During the Middle Ages, Tickhill was the second most important town, after Doncaster, in what is now South Yorkshire. The Domesday Book lists the settlement under the former estate centre at Dadsley, now lying on the northern edge of the town. Dadsley was served by a church atop All Hallows Hill, which by 1361 had been downgraded to a chapel. Evidence suggests that the chapel was unused after the English Reformation, and was razed in the mid-17th century.
Tickhill's eponymous hill was probably the base of what is now the motte of Tickhill Castle. The town grew up around the castle, and St Mary's was built soon after to replace All Hallows as the settlement's main church.
Initially, Tickhill was one of England's most successful new towns. It gained a friary and St Leonard's Hospital. The Guild of St Cross was established in the town, and it is believed to have acted as the settlement's main governing body. In 1295, Tickhill sent two members to Parliament, but did not do so subsequently.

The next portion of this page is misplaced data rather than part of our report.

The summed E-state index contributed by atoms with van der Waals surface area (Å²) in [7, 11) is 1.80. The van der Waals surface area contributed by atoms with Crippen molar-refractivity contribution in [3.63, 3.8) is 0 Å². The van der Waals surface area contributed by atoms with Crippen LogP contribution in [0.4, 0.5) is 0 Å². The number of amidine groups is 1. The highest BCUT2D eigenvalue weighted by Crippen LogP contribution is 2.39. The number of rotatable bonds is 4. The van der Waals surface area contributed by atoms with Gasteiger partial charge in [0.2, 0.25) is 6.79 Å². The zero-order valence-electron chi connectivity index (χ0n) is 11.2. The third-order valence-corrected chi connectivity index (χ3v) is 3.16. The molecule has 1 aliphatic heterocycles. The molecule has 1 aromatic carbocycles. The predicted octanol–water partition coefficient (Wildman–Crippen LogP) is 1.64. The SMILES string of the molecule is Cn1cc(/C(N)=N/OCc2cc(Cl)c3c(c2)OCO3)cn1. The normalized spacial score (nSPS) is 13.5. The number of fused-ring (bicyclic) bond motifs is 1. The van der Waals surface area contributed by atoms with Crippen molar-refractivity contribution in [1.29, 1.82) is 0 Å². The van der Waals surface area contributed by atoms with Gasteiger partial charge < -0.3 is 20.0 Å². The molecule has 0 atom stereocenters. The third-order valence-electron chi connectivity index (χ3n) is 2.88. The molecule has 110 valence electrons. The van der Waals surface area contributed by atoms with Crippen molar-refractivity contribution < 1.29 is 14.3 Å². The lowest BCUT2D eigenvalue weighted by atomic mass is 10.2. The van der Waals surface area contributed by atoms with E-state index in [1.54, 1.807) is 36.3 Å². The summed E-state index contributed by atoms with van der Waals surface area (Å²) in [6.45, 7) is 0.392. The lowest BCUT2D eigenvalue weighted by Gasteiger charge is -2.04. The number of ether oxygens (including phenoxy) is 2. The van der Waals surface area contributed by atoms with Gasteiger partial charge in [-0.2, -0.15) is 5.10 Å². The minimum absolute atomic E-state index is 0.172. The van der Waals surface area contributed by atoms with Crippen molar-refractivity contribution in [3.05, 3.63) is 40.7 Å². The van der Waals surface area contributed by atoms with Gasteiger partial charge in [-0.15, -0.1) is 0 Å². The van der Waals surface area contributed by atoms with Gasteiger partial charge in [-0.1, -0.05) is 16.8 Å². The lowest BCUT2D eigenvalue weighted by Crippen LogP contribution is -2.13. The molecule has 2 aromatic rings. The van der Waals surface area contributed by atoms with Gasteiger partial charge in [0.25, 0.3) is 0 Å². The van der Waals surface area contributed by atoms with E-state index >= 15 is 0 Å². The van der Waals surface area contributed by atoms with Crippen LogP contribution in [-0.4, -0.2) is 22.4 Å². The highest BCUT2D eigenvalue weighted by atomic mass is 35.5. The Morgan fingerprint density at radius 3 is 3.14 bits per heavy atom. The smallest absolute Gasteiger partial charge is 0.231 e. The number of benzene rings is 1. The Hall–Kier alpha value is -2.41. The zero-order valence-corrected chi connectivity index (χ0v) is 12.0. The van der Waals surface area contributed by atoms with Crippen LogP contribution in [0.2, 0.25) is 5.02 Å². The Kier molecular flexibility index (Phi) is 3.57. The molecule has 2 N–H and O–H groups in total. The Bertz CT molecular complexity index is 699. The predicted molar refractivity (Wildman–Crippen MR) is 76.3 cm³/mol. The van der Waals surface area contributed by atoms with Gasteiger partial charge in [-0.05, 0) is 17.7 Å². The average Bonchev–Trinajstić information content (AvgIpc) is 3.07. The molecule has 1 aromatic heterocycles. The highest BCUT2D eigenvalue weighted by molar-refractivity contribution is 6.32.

As castles declined in importance during the mediaeval period, so did Tickhill. By the 16th century, only a hall was occupied on the castle site, but the market and an annual fair on St Lawrence's Day survived. A little trade was gained from its position on the main road to Bawtry. In 1777, a butter cross was erected in the marketplace in an attempt to revive the weekly market, but this ceased in the 1790s.
Strafforth and Tickhill was one of the wapentakes of the West Riding of Yorkshire. The Tickhill Psalter, an outstanding medieval illuminated manuscript was made in the Worksop Priory Nottinghamshire, is currently on display in New York City. It is named after John de Tickhill, born locally and who was made Prior of Worksop in the 14th century.